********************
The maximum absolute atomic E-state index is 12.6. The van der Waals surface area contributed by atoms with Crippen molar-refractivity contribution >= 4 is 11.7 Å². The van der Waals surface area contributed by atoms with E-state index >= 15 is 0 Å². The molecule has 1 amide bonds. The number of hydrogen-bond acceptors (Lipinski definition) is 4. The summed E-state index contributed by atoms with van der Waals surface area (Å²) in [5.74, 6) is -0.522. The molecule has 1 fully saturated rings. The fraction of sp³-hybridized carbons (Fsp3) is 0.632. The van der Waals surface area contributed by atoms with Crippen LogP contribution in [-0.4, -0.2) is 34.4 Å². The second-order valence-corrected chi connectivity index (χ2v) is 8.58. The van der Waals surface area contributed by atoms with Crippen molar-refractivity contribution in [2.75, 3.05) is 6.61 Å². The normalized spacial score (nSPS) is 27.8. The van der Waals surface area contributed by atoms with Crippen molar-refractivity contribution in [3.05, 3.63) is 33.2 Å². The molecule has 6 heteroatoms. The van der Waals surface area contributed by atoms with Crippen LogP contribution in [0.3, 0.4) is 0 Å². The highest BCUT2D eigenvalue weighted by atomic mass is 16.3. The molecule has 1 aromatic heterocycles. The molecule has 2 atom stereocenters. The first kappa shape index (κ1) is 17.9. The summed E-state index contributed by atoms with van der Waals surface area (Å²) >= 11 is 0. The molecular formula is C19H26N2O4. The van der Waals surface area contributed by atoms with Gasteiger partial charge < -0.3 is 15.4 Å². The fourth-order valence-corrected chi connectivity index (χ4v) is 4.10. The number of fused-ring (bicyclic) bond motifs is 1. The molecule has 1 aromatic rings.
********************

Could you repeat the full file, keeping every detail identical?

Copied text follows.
The maximum absolute atomic E-state index is 12.6. The van der Waals surface area contributed by atoms with Crippen molar-refractivity contribution >= 4 is 11.7 Å². The van der Waals surface area contributed by atoms with E-state index >= 15 is 0 Å². The molecule has 1 amide bonds. The number of hydrogen-bond acceptors (Lipinski definition) is 4. The summed E-state index contributed by atoms with van der Waals surface area (Å²) in [5.74, 6) is -0.522. The molecule has 1 fully saturated rings. The fraction of sp³-hybridized carbons (Fsp3) is 0.632. The van der Waals surface area contributed by atoms with Crippen LogP contribution in [-0.4, -0.2) is 34.4 Å². The second-order valence-corrected chi connectivity index (χ2v) is 8.58. The van der Waals surface area contributed by atoms with Crippen molar-refractivity contribution in [2.75, 3.05) is 6.61 Å². The normalized spacial score (nSPS) is 27.8. The van der Waals surface area contributed by atoms with Crippen molar-refractivity contribution in [3.05, 3.63) is 33.2 Å². The molecule has 6 heteroatoms. The van der Waals surface area contributed by atoms with Crippen LogP contribution in [0.3, 0.4) is 0 Å². The highest BCUT2D eigenvalue weighted by atomic mass is 16.3. The molecule has 1 aromatic heterocycles. The molecule has 2 atom stereocenters. The first kappa shape index (κ1) is 17.9. The summed E-state index contributed by atoms with van der Waals surface area (Å²) >= 11 is 0. The molecular formula is C19H26N2O4. The van der Waals surface area contributed by atoms with Gasteiger partial charge < -0.3 is 15.4 Å². The fourth-order valence-corrected chi connectivity index (χ4v) is 4.10. The number of fused-ring (bicyclic) bond motifs is 1. The molecule has 1 aromatic rings.